This reminds me of one of my long time customers who also became a long time friend. Part of the customer satisfaction process was for me to do a monthly inspection tour with him which, if things went well, culminated with a lunch (I bought).

I should mention that this was a large industrial facility sprawled out over many acres and we cleaned the administrative areas, factory offices, lunchrooms, restrooms etc. with a sizable staff around the clock. When I would arrive for my monthly tour, my customer's first order of business was to walk to the main supply closet in the factory and check its condition. If everything looked neat and clean, mop buckets and trash barrels empty, mops hung up properly etc., he would say, "Ollek, looks to me like your crews are doing a great job, let's go to lunch". By the way, my part of the deal was I could not alert my crews as to the day I was coming. I kept my word on that issue although I sometimes wish I hadn't.

On the other hand, if he found anything out of order such as our equipment dirty or mop buckets standing full of water with a mop in them, we would spend the rest of the day walking the entire facility (without lunch). You see, his philosophy was if we couldn't keep a 20 by 20 supply closet clean, how in the world could we keep his large plant facility clean? Agree?

You see, it does hold true. If we can't keep our own facilities clean and inviting to our prospective employees, how in the world can we expect them to keep our customer's facilities clean? WE set the example in our office as to what we expect in the field.

It is also critical that the person greeting new prospective employees great them with a smile, thank them for coming in, and give them clear instructions on the process of completing the application and the ensuing interview. There should be no question that they are welcome.

Let me share some of my ideas as to how the application area should look in addition to being clean,etc.

First, I suggest you have a TV or other means of video playing continuously that talks about your company. If you don't have a full blown orientation video or sales video, a short welcome video done in house will do just fine running on a loop all day. Let me suggest if you have some training videos that you use, such as one on backpack vacuuming or scrubbing and recoating of tile floors, have it run as well. Not trying to make experts out of them while completing their application, but we want them to be fully aware of the business we are in.

We had large placards made with the outline of our line worker training program on them so as to give them an idea of what they could expect if they joined our team. And yes, we had it in different languages to reflect the different nationalities we had on our team. Made for full walls in some branches. Yes, some applicants walked out of the building after seeing what we expected but I would rather have them walk out of my building than out of a customer's building.

There are other inviting things you can do such as a popcorn machine for them and candy for the children if they come along with their parents etc. We always had an abundance of children come along with mom or dad to fill out applications. May as well make them feel welcome as well, as they may be future employees. Grocery stores learned this long ago by putting small carts in the stores so the children could push their cart along with mom and dads. They realize that these little ones will some day be grocery shoppers and I figured these little ones that came along with parents to fill out applications might just some day be a star team member for us.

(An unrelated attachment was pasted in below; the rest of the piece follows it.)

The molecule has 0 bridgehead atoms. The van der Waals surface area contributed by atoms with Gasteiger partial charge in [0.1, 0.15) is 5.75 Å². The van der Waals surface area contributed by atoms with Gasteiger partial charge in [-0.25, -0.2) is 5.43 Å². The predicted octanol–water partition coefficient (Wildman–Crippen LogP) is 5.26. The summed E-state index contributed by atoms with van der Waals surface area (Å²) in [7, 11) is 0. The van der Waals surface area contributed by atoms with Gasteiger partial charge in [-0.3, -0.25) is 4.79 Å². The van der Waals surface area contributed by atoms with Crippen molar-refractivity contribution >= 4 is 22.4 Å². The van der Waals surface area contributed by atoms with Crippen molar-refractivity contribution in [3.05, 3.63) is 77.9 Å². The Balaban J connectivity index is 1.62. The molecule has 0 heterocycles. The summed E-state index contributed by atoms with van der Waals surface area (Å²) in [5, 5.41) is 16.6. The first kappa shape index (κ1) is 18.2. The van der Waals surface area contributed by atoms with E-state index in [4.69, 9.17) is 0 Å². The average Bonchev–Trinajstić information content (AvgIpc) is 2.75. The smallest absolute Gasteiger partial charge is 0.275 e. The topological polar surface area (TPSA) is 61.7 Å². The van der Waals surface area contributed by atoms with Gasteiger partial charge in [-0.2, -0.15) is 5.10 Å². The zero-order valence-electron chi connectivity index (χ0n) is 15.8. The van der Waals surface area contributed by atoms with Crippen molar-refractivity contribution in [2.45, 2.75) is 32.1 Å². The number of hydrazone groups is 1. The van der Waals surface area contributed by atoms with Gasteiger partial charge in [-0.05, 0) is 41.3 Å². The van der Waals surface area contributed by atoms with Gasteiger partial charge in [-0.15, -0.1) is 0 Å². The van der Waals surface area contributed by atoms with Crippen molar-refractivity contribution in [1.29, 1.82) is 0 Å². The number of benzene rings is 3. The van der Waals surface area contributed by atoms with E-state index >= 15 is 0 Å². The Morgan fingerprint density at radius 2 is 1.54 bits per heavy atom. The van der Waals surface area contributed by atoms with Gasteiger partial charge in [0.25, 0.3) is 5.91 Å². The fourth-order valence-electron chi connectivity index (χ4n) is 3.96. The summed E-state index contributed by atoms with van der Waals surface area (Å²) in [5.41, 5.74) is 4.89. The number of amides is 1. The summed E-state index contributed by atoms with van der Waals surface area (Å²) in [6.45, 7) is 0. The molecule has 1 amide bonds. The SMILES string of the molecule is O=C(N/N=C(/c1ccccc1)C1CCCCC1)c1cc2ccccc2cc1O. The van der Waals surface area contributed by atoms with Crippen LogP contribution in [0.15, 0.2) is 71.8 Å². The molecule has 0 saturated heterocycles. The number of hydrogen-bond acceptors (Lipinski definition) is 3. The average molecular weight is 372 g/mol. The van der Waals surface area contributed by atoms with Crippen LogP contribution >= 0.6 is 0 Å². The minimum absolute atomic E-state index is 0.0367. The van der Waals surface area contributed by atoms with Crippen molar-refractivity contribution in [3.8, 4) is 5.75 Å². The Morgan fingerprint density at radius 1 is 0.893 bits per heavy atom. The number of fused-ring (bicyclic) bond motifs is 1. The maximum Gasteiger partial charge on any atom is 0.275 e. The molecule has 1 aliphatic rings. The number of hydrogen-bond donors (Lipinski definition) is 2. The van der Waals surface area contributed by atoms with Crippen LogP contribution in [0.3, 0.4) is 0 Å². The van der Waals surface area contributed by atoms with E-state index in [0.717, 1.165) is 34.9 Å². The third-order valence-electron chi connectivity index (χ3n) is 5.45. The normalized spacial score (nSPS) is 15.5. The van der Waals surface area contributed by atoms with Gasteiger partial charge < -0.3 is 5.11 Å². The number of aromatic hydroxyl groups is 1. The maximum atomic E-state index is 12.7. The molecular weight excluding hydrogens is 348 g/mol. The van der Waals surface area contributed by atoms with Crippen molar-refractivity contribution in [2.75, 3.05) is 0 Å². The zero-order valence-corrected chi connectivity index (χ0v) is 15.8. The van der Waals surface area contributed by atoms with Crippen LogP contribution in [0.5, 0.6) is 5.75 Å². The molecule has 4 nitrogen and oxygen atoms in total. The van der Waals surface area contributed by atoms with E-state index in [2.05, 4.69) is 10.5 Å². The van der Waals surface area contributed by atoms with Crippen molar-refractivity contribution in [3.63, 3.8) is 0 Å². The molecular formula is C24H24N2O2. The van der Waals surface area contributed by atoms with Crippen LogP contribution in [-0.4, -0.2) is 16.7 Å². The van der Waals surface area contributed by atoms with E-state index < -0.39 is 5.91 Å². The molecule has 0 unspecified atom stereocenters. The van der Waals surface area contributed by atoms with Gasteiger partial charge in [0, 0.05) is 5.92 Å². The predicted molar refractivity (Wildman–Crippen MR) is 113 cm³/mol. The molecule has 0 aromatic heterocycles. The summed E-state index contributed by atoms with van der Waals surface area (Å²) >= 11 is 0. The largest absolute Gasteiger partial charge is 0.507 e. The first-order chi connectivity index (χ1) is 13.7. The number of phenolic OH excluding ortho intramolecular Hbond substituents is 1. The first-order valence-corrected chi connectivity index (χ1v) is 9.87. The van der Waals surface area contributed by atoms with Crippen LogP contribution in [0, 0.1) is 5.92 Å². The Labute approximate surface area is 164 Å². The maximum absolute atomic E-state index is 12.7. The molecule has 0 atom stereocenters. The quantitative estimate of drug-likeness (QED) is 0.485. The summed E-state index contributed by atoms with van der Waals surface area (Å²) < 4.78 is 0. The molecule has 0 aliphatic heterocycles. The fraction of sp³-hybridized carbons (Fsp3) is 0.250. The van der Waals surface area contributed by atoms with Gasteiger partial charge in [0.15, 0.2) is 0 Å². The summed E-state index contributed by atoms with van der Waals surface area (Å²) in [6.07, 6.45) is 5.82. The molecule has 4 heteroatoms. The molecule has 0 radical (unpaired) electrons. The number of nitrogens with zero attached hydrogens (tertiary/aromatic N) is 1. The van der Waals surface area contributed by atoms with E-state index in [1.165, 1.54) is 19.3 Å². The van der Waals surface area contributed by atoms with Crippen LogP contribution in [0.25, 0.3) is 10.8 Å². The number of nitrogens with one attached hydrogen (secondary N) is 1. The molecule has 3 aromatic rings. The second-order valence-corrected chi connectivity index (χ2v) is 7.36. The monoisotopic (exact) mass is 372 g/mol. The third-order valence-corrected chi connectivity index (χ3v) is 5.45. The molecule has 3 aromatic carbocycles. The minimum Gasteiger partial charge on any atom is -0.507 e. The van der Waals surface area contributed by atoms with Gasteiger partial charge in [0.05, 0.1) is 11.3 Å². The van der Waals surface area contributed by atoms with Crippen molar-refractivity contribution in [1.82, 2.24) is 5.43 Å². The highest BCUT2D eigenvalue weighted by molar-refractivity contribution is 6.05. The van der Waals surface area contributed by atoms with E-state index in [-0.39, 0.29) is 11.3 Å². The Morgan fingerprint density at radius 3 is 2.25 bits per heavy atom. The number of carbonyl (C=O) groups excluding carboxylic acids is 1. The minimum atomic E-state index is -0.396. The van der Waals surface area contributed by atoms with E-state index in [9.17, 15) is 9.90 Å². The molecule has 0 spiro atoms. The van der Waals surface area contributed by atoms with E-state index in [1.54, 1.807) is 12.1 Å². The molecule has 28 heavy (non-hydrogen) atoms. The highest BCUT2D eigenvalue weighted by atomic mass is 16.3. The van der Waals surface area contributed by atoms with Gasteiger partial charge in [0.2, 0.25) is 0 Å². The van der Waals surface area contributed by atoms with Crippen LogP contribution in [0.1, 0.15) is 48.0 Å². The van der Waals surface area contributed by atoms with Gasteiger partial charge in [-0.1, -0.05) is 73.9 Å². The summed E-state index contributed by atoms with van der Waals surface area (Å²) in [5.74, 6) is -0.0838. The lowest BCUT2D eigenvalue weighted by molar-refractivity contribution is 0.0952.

I don't want to belabor the point but I cannot over emphasize the importance of presenting a clean, neat, and appealing first impression for people who enter you premises. Never know, a prospective or current customer just might decide to pay you a personal visit. How do your facilities stack up?

Don't forget to listen to our weekly pod cast at We try to keep them around 5 or 6 minutes so you can listen and get on with your day.

Till next time--MAKE IT A GREAT DAY.

Tuesday, May 15, 2012


Last week we talked about letting others control your destiny. This time we want to discuss just how good is good enough.

Several years ago a friend of mine sent me some information on just good enough quality and even though it has been around for a while, I want to share it with you just in case you forgot it or haven't had the privilege of seeing it. So here goes,


**One hour of unsafe drinking water per month

**Two unsafe landings at Chicago O'Hare airport each day

**500 incorrect surgical operations performed by doctors each week

**19,000 newborn babies dropped at birth by doctors each year

**22,000 checks will be deducted from the wrong bank accounts in the next 60 minutes

**315 entries in Webster's dictionary will be misspelled

**18,322 pieces of mail will be mishandled in the next hour

**Your heart will fail to beat 32,000 times each year

I was always concerned that what if my heart quit beating those 32,000 times all in a row?

Let me take this concept a step further and include the phrase "we are done". If I walked into a building that we cleaned and saw the crew sitting and visiting 15 minutes or so before their shift was to end I just wanted to take them to lunch and buy theirs to go. You see, in the business of cleaning it is my contention you are never "done". There is always something you can do that will enhance the appearance of the facility and strengthen your relationship with the customer.

What really made my hair stand on end was if they told me "this is the first time we have ever finished early". Right! Maybe we need to look at the budgeted hours for the building and reduce them. Whoops, all of a sudden there are several things that need to be done.